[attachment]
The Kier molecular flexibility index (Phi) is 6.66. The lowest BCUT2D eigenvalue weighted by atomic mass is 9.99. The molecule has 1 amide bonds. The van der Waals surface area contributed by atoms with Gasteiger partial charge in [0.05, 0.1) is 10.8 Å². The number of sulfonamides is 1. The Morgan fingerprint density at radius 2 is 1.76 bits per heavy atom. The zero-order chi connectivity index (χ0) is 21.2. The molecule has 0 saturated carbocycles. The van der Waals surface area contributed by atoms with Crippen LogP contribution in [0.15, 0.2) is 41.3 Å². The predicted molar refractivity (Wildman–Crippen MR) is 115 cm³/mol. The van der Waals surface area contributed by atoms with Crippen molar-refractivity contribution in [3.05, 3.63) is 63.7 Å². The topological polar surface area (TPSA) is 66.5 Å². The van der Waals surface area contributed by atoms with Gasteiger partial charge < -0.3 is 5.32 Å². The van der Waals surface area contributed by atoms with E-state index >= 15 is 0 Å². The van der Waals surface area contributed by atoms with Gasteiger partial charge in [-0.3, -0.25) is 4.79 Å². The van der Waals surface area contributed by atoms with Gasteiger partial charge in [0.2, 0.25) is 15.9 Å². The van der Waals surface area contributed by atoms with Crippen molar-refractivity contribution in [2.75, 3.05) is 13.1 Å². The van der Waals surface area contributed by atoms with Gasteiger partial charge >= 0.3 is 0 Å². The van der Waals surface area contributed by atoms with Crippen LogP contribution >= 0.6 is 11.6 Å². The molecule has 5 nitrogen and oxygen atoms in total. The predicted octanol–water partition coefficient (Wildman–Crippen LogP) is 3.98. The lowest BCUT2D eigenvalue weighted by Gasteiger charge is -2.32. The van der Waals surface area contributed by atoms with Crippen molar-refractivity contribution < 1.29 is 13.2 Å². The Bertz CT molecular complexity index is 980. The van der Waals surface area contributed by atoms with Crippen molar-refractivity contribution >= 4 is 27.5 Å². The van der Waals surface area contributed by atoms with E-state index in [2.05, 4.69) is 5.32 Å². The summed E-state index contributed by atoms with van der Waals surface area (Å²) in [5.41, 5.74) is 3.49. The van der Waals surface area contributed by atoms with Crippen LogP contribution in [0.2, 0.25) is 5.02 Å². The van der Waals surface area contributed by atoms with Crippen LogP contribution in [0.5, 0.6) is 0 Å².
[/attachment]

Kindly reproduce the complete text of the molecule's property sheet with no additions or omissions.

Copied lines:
The Kier molecular flexibility index (Phi) is 6.66. The lowest BCUT2D eigenvalue weighted by atomic mass is 9.99. The molecule has 1 amide bonds. The van der Waals surface area contributed by atoms with Gasteiger partial charge in [0.05, 0.1) is 10.8 Å². The number of sulfonamides is 1. The Morgan fingerprint density at radius 2 is 1.76 bits per heavy atom. The zero-order chi connectivity index (χ0) is 21.2. The molecule has 0 saturated carbocycles. The van der Waals surface area contributed by atoms with Crippen LogP contribution in [0.15, 0.2) is 41.3 Å². The predicted molar refractivity (Wildman–Crippen MR) is 115 cm³/mol. The van der Waals surface area contributed by atoms with Crippen molar-refractivity contribution in [3.05, 3.63) is 63.7 Å². The topological polar surface area (TPSA) is 66.5 Å². The van der Waals surface area contributed by atoms with Gasteiger partial charge < -0.3 is 5.32 Å². The van der Waals surface area contributed by atoms with E-state index >= 15 is 0 Å². The van der Waals surface area contributed by atoms with Gasteiger partial charge in [-0.3, -0.25) is 4.79 Å². The van der Waals surface area contributed by atoms with Gasteiger partial charge in [0.2, 0.25) is 15.9 Å². The van der Waals surface area contributed by atoms with Crippen molar-refractivity contribution in [2.75, 3.05) is 13.1 Å². The van der Waals surface area contributed by atoms with Gasteiger partial charge >= 0.3 is 0 Å². The van der Waals surface area contributed by atoms with Crippen LogP contribution >= 0.6 is 11.6 Å². The molecule has 5 nitrogen and oxygen atoms in total. The predicted octanol–water partition coefficient (Wildman–Crippen LogP) is 3.98. The lowest BCUT2D eigenvalue weighted by Gasteiger charge is -2.32. The van der Waals surface area contributed by atoms with Crippen molar-refractivity contribution < 1.29 is 13.2 Å². The Bertz CT molecular complexity index is 980. The van der Waals surface area contributed by atoms with Crippen molar-refractivity contribution >= 4 is 27.5 Å². The van der Waals surface area contributed by atoms with E-state index in [2.05, 4.69) is 5.32 Å². The summed E-state index contributed by atoms with van der Waals surface area (Å²) in [5.41, 5.74) is 3.49. The van der Waals surface area contributed by atoms with Crippen LogP contribution in [0.2, 0.25) is 5.02 Å². The van der Waals surface area contributed by atoms with Crippen LogP contribution in [0.5, 0.6) is 0 Å².